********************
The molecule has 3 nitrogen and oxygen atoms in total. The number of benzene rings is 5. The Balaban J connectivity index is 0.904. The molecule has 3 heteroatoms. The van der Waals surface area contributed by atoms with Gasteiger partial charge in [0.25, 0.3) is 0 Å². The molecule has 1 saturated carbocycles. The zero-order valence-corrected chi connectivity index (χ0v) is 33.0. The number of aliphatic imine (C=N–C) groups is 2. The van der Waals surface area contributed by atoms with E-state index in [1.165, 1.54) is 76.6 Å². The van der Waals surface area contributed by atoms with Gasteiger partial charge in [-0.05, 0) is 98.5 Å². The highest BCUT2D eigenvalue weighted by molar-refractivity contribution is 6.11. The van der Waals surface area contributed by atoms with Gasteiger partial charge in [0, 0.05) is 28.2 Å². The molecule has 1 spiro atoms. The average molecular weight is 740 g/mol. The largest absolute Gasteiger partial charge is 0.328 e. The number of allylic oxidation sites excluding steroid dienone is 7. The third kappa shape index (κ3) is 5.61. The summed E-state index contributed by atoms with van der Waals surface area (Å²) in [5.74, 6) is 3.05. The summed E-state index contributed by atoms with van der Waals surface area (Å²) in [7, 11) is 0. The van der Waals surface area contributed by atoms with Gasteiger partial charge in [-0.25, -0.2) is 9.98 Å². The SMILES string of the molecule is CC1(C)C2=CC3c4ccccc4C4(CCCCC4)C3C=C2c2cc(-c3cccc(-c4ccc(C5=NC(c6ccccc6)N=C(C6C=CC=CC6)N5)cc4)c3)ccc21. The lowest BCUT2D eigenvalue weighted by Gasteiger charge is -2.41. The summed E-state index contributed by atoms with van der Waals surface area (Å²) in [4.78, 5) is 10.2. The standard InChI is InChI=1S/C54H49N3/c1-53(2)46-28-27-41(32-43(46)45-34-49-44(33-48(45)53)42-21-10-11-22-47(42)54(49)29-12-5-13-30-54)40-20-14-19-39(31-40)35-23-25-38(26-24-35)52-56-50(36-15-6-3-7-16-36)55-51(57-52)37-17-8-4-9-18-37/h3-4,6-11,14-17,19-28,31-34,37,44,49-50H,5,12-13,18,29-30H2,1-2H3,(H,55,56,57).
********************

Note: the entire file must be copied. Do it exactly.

The molecule has 3 nitrogen and oxygen atoms in total. The number of benzene rings is 5. The Balaban J connectivity index is 0.904. The molecule has 3 heteroatoms. The van der Waals surface area contributed by atoms with Gasteiger partial charge in [0.25, 0.3) is 0 Å². The molecule has 1 saturated carbocycles. The zero-order valence-corrected chi connectivity index (χ0v) is 33.0. The number of aliphatic imine (C=N–C) groups is 2. The van der Waals surface area contributed by atoms with E-state index in [1.165, 1.54) is 76.6 Å². The van der Waals surface area contributed by atoms with Gasteiger partial charge in [-0.05, 0) is 98.5 Å². The highest BCUT2D eigenvalue weighted by molar-refractivity contribution is 6.11. The van der Waals surface area contributed by atoms with Gasteiger partial charge in [0, 0.05) is 28.2 Å². The molecule has 1 spiro atoms. The average molecular weight is 740 g/mol. The largest absolute Gasteiger partial charge is 0.328 e. The number of allylic oxidation sites excluding steroid dienone is 7. The third kappa shape index (κ3) is 5.61. The summed E-state index contributed by atoms with van der Waals surface area (Å²) in [5.74, 6) is 3.05. The summed E-state index contributed by atoms with van der Waals surface area (Å²) in [7, 11) is 0. The van der Waals surface area contributed by atoms with Gasteiger partial charge in [-0.25, -0.2) is 9.98 Å². The SMILES string of the molecule is CC1(C)C2=CC3c4ccccc4C4(CCCCC4)C3C=C2c2cc(-c3cccc(-c4ccc(C5=NC(c6ccccc6)N=C(C6C=CC=CC6)N5)cc4)c3)ccc21. The lowest BCUT2D eigenvalue weighted by Gasteiger charge is -2.41. The summed E-state index contributed by atoms with van der Waals surface area (Å²) in [4.78, 5) is 10.2. The standard InChI is InChI=1S/C54H49N3/c1-53(2)46-28-27-41(32-43(46)45-34-49-44(33-48(45)53)42-21-10-11-22-47(42)54(49)29-12-5-13-30-54)40-20-14-19-39(31-40)35-23-25-38(26-24-35)52-56-50(36-15-6-3-7-16-36)55-51(57-52)37-17-8-4-9-18-37/h3-4,6-11,14-17,19-28,31-34,37,44,49-50H,5,12-13,18,29-30H2,1-2H3,(H,55,56,57).